Leonardo da Vinci: Painter at the Court of Milan

I got tickets to see this exhibition at the National Gallery yesterday. Apparently it is sold out (for allocated timing entry) and people queue from 7am to get the 500 tickets sold daily. On top of that we found out from the newspaper, each ticket can be sold up to £250 in the black market. I got ours for £7 … LoL. Anyway, I was not willing to give the tickets away… how often would one get to see so many paintings by Leonardo all under one roof!!

Some background. The exhibition explores Leonardo da Vinci’s time in Milan when he became court painter to the city’s ruler. His stay in Milan was the most productive period of his career and transformed his ideas on the status and purpose of art.

The highlights of the exhibition includes:

  • Viewing his drawings and sketches before he paints.
  • 2 versions of Virgin of the Rocks.
  • Portrait of a Young Man, first painting where he turn his sitter to engage the viewer. Normally elite favoured the traditional formula of being depicted in strict profile during those era.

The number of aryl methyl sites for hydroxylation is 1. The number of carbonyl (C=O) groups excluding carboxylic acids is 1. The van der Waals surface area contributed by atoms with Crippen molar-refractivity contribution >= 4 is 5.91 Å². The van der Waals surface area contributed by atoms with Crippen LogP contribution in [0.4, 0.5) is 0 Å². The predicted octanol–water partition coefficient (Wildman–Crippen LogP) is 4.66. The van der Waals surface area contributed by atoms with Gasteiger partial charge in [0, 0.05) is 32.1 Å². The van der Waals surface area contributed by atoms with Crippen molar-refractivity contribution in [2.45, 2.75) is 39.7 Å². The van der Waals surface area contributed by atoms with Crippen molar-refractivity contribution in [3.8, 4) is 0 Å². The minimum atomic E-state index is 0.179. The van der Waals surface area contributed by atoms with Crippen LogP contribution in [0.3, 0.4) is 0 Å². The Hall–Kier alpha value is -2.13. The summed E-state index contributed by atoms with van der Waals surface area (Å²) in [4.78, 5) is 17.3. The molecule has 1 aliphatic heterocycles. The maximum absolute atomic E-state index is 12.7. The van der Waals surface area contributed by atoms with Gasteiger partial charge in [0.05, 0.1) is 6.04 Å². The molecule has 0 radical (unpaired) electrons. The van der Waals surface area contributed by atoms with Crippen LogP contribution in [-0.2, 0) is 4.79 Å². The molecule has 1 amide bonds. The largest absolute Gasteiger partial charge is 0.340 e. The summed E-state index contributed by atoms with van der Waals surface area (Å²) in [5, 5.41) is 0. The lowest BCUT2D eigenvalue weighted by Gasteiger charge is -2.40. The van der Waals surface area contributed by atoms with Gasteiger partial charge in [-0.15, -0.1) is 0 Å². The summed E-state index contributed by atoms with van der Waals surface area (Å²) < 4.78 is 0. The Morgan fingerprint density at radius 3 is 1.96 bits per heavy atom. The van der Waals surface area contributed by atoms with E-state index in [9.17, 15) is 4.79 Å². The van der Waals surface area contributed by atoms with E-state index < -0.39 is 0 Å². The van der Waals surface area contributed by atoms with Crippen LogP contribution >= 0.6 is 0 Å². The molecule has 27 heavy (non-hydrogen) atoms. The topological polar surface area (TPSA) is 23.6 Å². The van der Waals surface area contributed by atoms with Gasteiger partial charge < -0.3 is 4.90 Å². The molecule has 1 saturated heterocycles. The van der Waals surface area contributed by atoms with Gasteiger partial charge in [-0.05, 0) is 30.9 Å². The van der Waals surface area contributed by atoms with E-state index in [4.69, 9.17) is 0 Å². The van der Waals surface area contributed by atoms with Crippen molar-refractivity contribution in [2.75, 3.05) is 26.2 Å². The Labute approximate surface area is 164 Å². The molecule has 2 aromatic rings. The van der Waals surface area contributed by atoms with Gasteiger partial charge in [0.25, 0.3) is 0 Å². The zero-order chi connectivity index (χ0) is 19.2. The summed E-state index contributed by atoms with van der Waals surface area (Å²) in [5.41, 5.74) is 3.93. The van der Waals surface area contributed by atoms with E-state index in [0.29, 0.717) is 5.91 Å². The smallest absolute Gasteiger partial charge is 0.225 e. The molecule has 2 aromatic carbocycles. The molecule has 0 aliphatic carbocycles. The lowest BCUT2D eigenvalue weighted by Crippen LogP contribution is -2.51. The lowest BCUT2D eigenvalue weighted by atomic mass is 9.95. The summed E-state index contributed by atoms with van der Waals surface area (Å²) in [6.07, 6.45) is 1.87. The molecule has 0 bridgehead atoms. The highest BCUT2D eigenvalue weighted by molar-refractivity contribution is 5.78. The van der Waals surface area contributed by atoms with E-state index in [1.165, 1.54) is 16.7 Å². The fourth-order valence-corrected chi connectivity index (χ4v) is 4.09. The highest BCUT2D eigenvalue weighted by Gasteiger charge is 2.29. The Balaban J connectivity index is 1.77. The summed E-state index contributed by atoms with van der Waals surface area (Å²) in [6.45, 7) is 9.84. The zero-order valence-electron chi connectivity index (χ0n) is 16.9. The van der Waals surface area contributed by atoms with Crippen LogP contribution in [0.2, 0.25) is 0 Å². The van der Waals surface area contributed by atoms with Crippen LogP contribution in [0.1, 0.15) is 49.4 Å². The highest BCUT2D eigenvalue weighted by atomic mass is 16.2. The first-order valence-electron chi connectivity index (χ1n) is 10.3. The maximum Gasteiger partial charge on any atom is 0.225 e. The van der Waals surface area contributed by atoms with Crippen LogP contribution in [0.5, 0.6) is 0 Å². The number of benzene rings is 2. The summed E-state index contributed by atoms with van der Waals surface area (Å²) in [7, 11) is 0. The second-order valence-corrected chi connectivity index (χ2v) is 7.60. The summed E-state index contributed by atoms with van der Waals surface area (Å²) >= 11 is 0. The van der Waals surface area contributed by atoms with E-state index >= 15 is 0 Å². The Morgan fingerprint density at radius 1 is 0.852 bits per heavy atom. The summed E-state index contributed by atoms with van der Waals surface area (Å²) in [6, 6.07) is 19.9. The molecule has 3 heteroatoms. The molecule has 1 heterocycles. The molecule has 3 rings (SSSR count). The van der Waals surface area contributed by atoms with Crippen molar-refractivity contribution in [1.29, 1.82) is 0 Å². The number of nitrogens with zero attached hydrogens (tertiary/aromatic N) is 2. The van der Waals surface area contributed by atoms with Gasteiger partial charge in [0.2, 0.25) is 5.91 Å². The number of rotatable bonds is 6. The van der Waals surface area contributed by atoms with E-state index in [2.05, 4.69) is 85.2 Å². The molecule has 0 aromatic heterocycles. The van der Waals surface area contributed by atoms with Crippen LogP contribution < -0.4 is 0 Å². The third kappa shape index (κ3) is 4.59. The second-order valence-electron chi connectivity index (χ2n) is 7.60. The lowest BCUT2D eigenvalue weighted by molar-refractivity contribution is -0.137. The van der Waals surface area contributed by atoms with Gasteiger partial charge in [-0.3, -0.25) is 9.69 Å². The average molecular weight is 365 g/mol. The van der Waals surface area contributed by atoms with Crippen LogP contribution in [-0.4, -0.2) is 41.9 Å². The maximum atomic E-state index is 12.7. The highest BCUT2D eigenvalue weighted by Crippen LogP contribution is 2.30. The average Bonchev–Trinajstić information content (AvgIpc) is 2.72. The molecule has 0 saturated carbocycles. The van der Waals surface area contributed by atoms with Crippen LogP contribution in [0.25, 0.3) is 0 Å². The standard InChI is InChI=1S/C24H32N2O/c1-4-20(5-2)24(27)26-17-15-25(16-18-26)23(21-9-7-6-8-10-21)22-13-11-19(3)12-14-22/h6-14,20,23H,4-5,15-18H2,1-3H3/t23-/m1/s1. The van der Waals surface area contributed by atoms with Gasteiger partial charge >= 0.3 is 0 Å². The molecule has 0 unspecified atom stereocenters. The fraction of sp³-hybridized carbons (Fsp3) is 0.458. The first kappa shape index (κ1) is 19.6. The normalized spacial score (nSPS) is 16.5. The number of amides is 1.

• The Lady with an Ermine & Belle Ferronniere
  • Leonardo’s unfinished Saint Jerome
  • Madonna Litta, picture of the Virgin and Child.
  • Christ as Salvator Mundi (Saviour of the World). The work was only attributed to the hand of Leonardo in summer this year.
  • The Last Supper… sort of. This was painted directly onto the wall of the refectory of the Dominican convent of Santa Maria delle Grazie in Milan, where it remains to this day. Therefore we only saw a full-scale copy of the work before it deteriorated. It depicts the reactions of the 12 Apostles to Christ’s announcement that one of them will betray him.

    If you were like me, wondering whether Mona Lisa was on display. Unfortunately she never made it. I guess The Louvre was not ready to loan her out.

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